Al-Naji is the cofounder and CEO of Intangible Labs, whose forthcoming product Basis (formerly known as Basecoin), is a cryptocurrency designed to do just the opposite of what Bitcoin has done: The price of a Basis coin is meant to stay at $1.
Earlier this week, Basis announced that it had raised $133 million from venture capital investors to develop Basis, its stable-coin, a cryptocurrency whose price is algorithmically pegged to a fixed value, adjusting its supply based on demand.
Could a crisis of confidence cause a death spiral in the system?
The Basis mechanism is designed to be resistant to death spirals and positive feedback loops. Our stability analysis, which we plan to make public, explores this question from many angles. Here, we discuss what we find to be one of the most common misconceptions around the way we believe the Basis system would work in a crisis of confidence.
When the bond queue becomes very long, it takes longer for new bonds to be redeemed. This would tend to depress bond prices, as it would cause people to become less willing to buy bonds. Some claim that during a crisis of confidence, depressed bond prices would cause the system to create more and more bonds at lower and lower prices in a positive feedback loop. However, we have two features in the Basis system designed to halt this loop: A bond price floor and a bond expiration.
The protocol is designed such that when a crisis of confidence occurs, once bond prices drop below a threshold that we call the bond price floor, the protocol would simply stop creating new bonds. When this happens, we would expect Basis price to dip below $1 for a period of time because demand has dropped but bonds are no longer being created. However, having a bond expiration means that old bonds gradually expire. When old bonds expire, the bond queue gets shorter. At some point, and usually quite rapidly, we would expect the shorter bond queue to cause bond prices to rise above the floor again, helping to restore Basis price back to $1.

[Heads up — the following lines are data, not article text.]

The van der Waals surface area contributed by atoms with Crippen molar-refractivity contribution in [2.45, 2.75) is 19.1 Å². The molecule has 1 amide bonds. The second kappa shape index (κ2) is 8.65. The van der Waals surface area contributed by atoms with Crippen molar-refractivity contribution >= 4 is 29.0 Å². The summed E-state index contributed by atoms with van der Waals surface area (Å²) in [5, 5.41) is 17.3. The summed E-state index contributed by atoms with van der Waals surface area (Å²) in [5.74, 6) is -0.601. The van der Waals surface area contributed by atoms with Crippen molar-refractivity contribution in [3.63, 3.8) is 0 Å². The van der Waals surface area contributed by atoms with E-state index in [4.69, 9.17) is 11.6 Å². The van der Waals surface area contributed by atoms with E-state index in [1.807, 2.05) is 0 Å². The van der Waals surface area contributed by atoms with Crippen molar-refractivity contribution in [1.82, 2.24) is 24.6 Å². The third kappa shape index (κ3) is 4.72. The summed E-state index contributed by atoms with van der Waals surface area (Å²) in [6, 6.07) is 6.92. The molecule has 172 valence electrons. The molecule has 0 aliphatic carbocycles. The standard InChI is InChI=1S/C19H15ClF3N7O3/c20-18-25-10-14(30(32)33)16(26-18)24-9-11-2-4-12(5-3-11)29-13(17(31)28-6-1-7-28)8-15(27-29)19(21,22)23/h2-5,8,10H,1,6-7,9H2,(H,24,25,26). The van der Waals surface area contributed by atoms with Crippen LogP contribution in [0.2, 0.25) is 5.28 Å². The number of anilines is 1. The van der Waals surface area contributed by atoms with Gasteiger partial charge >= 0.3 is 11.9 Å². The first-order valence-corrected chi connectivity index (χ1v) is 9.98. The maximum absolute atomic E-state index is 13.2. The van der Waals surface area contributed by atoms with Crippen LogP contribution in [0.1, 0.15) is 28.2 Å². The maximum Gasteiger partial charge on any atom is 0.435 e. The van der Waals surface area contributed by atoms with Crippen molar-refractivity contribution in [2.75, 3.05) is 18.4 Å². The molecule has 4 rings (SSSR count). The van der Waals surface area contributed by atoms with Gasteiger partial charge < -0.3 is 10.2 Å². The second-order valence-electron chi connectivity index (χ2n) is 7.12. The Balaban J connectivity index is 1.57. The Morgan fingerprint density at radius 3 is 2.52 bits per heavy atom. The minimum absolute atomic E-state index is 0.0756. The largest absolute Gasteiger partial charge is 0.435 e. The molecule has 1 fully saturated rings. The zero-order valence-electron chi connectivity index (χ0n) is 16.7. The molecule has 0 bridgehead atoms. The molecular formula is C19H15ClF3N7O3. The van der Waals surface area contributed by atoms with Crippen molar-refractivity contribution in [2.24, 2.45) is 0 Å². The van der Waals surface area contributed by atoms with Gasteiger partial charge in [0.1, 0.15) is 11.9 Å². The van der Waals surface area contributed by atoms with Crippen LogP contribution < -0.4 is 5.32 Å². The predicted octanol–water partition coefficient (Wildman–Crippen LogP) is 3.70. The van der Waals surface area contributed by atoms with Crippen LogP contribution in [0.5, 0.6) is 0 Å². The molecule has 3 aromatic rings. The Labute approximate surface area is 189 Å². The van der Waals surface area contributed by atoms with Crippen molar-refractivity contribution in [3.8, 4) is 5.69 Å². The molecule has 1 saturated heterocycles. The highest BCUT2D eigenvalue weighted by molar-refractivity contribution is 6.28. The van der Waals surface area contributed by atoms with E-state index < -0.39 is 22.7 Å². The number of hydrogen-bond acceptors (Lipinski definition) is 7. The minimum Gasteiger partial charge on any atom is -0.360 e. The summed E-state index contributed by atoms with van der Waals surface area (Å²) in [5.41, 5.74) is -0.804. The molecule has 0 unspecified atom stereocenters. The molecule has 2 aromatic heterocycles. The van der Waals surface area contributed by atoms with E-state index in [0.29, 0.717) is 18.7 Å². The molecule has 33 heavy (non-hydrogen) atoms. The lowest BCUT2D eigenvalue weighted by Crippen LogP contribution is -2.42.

Note that the intended restorative effect of bond expiration is continuous. To see this, suppose that the protocol has not issued bonds for a whole week. Assuming a 5 year expiration, this means that all of the bonds that are currently in the queue will expire in 4 years and 51 weeks at most. A buyer of a bond when the queue is in this state will have a full week, after 4 years and 51 weeks have passed, where all the bonds have expired and all of the Basis expansion is paid to that buyer. Because of this, the payout of a bond recovers over time, and should become more and more attractive as more time passes. In fact, this "expiration window" effect could allow bond prices to start recovering even on the next reconciliation, just after bond prices have dropped below the floor.
How does this compare to existing monetary systems? What's interesting is that existing monetary systems that rely on fiscal debt don't have an expiration on that debt. Rather, when they reach a situation in which they have to run a fiscal deficit for a prolonged period of time, they finance that deficit by issuing more debt, effectively kicking the can down the road.
Basis' approach of having an expiration on bonds is intended to allow the system to "default" transparently by de-pegging temporarily, and then re-pegging as bonds expire.